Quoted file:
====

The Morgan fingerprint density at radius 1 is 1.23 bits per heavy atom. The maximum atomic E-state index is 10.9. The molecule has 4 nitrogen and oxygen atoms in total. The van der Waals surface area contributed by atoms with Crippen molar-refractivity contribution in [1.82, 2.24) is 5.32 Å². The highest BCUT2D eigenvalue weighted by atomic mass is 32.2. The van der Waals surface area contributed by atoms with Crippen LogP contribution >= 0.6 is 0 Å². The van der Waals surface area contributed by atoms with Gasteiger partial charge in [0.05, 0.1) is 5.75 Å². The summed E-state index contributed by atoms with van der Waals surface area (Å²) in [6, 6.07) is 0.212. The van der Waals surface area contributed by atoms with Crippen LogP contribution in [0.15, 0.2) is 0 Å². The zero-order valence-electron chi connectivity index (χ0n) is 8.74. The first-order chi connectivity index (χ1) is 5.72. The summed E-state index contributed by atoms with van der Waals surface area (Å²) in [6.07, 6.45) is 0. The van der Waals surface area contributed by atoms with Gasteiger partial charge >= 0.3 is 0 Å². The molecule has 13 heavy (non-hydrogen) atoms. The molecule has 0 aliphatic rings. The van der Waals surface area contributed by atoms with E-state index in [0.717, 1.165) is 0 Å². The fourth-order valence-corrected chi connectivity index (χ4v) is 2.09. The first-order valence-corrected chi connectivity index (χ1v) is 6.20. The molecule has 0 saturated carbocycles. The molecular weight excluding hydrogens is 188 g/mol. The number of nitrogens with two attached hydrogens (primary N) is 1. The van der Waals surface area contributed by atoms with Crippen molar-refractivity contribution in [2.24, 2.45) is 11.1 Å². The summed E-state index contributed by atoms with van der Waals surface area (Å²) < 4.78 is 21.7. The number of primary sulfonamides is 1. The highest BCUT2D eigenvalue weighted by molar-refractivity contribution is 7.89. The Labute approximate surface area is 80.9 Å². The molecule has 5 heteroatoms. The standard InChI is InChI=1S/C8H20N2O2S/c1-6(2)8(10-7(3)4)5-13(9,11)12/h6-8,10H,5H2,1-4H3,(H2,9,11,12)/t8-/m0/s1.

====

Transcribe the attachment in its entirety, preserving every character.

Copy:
The Morgan fingerprint density at radius 1 is 1.23 bits per heavy atom. The maximum atomic E-state index is 10.9. The molecule has 4 nitrogen and oxygen atoms in total. The van der Waals surface area contributed by atoms with Crippen molar-refractivity contribution in [1.82, 2.24) is 5.32 Å². The highest BCUT2D eigenvalue weighted by atomic mass is 32.2. The van der Waals surface area contributed by atoms with Crippen LogP contribution >= 0.6 is 0 Å². The van der Waals surface area contributed by atoms with Gasteiger partial charge in [0.05, 0.1) is 5.75 Å². The summed E-state index contributed by atoms with van der Waals surface area (Å²) in [6, 6.07) is 0.212. The van der Waals surface area contributed by atoms with Crippen LogP contribution in [0.15, 0.2) is 0 Å². The zero-order valence-electron chi connectivity index (χ0n) is 8.74. The first-order chi connectivity index (χ1) is 5.72. The summed E-state index contributed by atoms with van der Waals surface area (Å²) in [6.07, 6.45) is 0. The van der Waals surface area contributed by atoms with Gasteiger partial charge >= 0.3 is 0 Å². The molecule has 13 heavy (non-hydrogen) atoms. The molecule has 0 aliphatic rings. The van der Waals surface area contributed by atoms with E-state index in [0.717, 1.165) is 0 Å². The fourth-order valence-corrected chi connectivity index (χ4v) is 2.09. The first-order valence-corrected chi connectivity index (χ1v) is 6.20. The molecule has 0 saturated carbocycles. The molecular weight excluding hydrogens is 188 g/mol. The number of nitrogens with two attached hydrogens (primary N) is 1. The van der Waals surface area contributed by atoms with Crippen molar-refractivity contribution in [2.24, 2.45) is 11.1 Å². The summed E-state index contributed by atoms with van der Waals surface area (Å²) < 4.78 is 21.7. The number of primary sulfonamides is 1. The highest BCUT2D eigenvalue weighted by molar-refractivity contribution is 7.89. The Labute approximate surface area is 80.9 Å². The molecule has 5 heteroatoms. The standard InChI is InChI=1S/C8H20N2O2S/c1-6(2)8(10-7(3)4)5-13(9,11)12/h6-8,10H,5H2,1-4H3,(H2,9,11,12)/t8-/m0/s1.